In 2006, there was a 200,000-gallon spill at BP’s Prudhoe Bay Alaska pipeline, the largest ever spill on Alaska's North Slope. As reported by ProPublica, leading up to the 2006 spill, “[BP] pleaded guilty to a felony conviction in 1999 for illegal dumping at an offshore drilling field [and then] it drew fresh scrutiny to its operations and set off a cascading cycle of attempted -- and seemingly failed -- reforms that continued over the next decade.” For example, “a 2001 report noted that BP had neglected key equipment needed for emergency shutdown, including safety shutoff valves and gas and fire detectors similar to those that could have helped prevent the fire and explosion on the Deepwater Horizon rig in the Gulf.”
Among other things going at BP leading up to that spill, as reported by ProPublica, were: a pattern of intimidating workers who raised safety or environmental concerns, and managers shaving maintenance costs with the practice of “run to failure,’ under which aging equipment was used as long as possible.
This kind of behavior continuted after the spill. One technician, Stuart Sneed, who was later harassed after raising safety concerns, said, “’They say it’s your duty to come forwardbut then when you do come forward, they screw you. They'll destroy your life.’” See more here.)
In 2007, BP pled guilty to federal misdemeanor violations of the Clean Water Act and paid $20 million in criminal penalties for the Alaska spill. Then, in 2009, as AP reported, BP spilled another 13,000 gallons of oil onto the tundra at the Lisburne oil field, also one of the North Slope's largest spills, apparently violating its probation and “the company's probation officer, Mary Frances Barnes, filed a petition to revoke probation in November . She said BP violated its probation when it failed to take action on warning signs that the Lisburne pipeline was compromised months before it leaked.”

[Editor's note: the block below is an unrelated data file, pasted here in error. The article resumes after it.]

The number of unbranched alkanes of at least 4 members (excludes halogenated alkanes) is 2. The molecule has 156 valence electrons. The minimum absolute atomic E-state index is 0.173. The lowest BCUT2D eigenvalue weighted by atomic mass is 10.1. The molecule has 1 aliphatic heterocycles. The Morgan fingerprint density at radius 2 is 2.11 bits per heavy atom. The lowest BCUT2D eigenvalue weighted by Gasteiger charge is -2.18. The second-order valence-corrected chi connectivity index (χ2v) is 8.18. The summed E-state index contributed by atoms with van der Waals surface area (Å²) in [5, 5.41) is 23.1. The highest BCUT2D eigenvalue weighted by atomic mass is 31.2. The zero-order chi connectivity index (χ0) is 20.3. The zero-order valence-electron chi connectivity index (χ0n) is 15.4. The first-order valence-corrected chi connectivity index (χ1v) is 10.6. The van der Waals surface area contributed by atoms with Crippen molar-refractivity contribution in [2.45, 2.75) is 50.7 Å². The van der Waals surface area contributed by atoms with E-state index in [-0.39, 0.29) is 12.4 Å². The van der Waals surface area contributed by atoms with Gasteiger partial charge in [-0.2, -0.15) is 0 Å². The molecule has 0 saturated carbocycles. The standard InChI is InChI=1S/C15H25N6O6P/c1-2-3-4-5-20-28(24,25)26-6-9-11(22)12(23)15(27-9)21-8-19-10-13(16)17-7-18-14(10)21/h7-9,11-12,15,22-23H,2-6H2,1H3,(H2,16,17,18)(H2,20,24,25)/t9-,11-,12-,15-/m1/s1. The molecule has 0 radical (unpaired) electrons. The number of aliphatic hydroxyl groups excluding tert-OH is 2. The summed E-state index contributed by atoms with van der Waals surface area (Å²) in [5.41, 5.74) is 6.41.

Further, “[W]orker harassment claims continued to be made in Alaska and elsewhere, and more problems with the Alaska pipeline systems also emerged. … Three more accidents rocked the same system of pipelines and gas compressor stations in 2009, including a near explosion that could have destroyed the entire facility. According to a letter that members of Congress sent to BP executives, obtained by ProPublica, the near miss was the result of malfunctioning safety and backup equipment.”
And ProPublica’s investigative team also found that as of Oct. 1, 2010, “[A]t least 148 BP pipelines on Alaska's North Slope received an ‘F-rank’ from the company. According to BP oil workers, that means inspections have determined that more than 80 percent of the pipe wall is corroded and could rupture. Most of those lines carry toxic or flammable substances. Many of the metal walls of the F-ranked pipes are worn to within a few thousandths of an inch of bursting, according to the document, risking an explosion or spills.”
I mean, it goes on and on. So yesterday, it was reported that BP will pay another $25 million civil penalty for the Alaska spill [which is] the largest per barrel civil penalty assessed, exceeding the statutory maximum because the settlement, resolves claims other than the spill, according to the EPA. The settlement also calls for BP Exploration Alaska Inc. to install a system-wide pipeline integrity management program.
"This penalty should serve as a wake-up call to all pipeline operators that they will be held accountable for the safety of their operations and their compliance with the Clean Water Act, the Clean Air Act and the pipeline safety laws," Assistant U.S. Attorney Ignacia S. Moreno said in a conference call with reporters.
BP admits no liability, and BP Alaska spokesman Steve Rinehart insisted that everything’s changed there since 2006. So pardon us for doubting that BP ever intends to actually “wake-up.” (Learn more about BP’s Culture of Corruption here.)